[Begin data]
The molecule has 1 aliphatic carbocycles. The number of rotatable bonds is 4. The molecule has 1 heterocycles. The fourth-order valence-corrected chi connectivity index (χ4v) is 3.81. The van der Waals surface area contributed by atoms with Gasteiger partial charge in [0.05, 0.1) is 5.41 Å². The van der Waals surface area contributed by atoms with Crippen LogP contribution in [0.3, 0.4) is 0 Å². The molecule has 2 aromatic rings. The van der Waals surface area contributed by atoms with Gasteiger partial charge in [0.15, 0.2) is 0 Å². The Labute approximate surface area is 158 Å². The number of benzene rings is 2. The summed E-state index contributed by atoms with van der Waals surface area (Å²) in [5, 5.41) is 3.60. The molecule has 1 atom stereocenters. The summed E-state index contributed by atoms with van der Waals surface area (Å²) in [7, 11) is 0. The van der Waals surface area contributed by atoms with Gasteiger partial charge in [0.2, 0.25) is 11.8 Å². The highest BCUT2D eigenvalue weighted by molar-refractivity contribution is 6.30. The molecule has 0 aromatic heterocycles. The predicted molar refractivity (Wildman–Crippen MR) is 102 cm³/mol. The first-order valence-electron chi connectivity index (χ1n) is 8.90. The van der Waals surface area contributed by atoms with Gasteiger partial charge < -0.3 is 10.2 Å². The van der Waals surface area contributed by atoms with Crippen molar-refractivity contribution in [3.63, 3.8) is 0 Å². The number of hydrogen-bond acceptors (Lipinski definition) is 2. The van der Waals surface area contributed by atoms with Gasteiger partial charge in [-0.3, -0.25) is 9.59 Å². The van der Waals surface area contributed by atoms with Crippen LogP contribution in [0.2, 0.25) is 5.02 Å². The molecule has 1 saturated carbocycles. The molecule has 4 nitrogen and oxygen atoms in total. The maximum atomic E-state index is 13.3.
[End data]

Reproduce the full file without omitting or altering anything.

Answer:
The molecule has 1 aliphatic carbocycles. The number of rotatable bonds is 4. The molecule has 1 heterocycles. The fourth-order valence-corrected chi connectivity index (χ4v) is 3.81. The van der Waals surface area contributed by atoms with Gasteiger partial charge in [0.05, 0.1) is 5.41 Å². The van der Waals surface area contributed by atoms with Crippen LogP contribution in [0.3, 0.4) is 0 Å². The molecule has 2 aromatic rings. The van der Waals surface area contributed by atoms with Gasteiger partial charge in [0.15, 0.2) is 0 Å². The Labute approximate surface area is 158 Å². The number of benzene rings is 2. The summed E-state index contributed by atoms with van der Waals surface area (Å²) in [5, 5.41) is 3.60. The molecule has 1 atom stereocenters. The summed E-state index contributed by atoms with van der Waals surface area (Å²) in [7, 11) is 0. The van der Waals surface area contributed by atoms with Gasteiger partial charge in [0.2, 0.25) is 11.8 Å². The highest BCUT2D eigenvalue weighted by molar-refractivity contribution is 6.30. The molecule has 0 aromatic heterocycles. The predicted molar refractivity (Wildman–Crippen MR) is 102 cm³/mol. The first-order valence-electron chi connectivity index (χ1n) is 8.90. The van der Waals surface area contributed by atoms with Gasteiger partial charge < -0.3 is 10.2 Å². The van der Waals surface area contributed by atoms with Crippen molar-refractivity contribution in [3.63, 3.8) is 0 Å². The number of hydrogen-bond acceptors (Lipinski definition) is 2. The van der Waals surface area contributed by atoms with Gasteiger partial charge in [-0.3, -0.25) is 9.59 Å². The van der Waals surface area contributed by atoms with Crippen LogP contribution in [0.2, 0.25) is 5.02 Å². The molecule has 1 saturated carbocycles. The molecule has 4 nitrogen and oxygen atoms in total. The maximum atomic E-state index is 13.3.